Guest commentary by Postmodern Conservative.
When watching film versions of great books I am reminded of the old "classic comics"—those illustrated presentations of famous literature that were put out in the '50s and '60s. I managed to get hold of one or two ragged copies of them as a kid in the '70s. Of course, there is always the danger that popular presentations of classic stories, abridged in print or film, can result in the dumbing-down of great literature. The Veggie Tales series, for example, goes too far in that direction, turning stories of the Bible and famous novels into silly preschool caricatures. It reveals the tendency of adults to underestimate children. But if done right, movies can give young people a taste for good books, and they can be enjoyable in their own right.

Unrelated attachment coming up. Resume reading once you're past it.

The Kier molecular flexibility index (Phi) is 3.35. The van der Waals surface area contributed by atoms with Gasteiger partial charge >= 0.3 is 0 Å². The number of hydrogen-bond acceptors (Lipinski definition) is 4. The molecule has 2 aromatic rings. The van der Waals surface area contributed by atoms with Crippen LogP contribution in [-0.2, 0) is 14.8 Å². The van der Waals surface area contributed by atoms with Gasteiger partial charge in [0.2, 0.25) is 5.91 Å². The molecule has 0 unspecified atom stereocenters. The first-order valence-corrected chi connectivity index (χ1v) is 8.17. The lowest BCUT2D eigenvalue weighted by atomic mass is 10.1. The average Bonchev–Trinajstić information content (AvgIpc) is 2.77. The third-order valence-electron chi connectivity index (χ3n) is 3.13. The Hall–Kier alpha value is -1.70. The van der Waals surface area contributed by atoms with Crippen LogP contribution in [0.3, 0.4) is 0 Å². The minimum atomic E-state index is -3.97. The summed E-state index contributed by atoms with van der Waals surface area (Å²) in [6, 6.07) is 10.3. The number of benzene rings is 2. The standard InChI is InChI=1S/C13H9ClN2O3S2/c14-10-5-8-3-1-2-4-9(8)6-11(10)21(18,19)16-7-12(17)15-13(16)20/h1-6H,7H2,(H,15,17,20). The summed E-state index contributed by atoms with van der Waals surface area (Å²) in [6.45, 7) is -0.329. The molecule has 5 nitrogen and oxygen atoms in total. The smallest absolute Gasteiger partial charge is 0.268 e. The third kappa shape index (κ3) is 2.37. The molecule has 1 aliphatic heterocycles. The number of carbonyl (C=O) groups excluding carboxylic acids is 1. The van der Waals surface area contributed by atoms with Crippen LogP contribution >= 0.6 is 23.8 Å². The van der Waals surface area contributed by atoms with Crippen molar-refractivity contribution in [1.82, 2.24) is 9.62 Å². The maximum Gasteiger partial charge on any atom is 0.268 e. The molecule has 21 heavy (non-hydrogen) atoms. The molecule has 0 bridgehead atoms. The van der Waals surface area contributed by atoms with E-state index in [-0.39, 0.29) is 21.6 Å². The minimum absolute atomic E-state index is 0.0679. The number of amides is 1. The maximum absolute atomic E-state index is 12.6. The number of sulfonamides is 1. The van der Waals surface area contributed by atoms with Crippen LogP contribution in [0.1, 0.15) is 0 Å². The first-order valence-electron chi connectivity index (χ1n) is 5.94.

This past week my kids and I watched the 1971 BBC miniseries of James Fenimore Cooper's The Last of the Mohicans. Like a lot of British productions from the period it is low budget and you can see them recycling some of the same actors as both British soldiers and Indians. Yet they really did the most with what they had. There are memorable characters and good dialogue. Cooper has Indians declaiming like Shakespearean actors. But that is no more anachronistic than having ancient Romans talking like Elizabethan Englishmen. What matters is the story. That is probably why my kids also liked the 1953 version of Julius Caesar. And there's plenty of well choreographed action in Last of the Mohicans—realistic but not too violent for younger viewers. No doubt because it was a British non-Hollywood production it was true to the original story, more accurate (and I would say probably more enjoyable) than the 1992 version.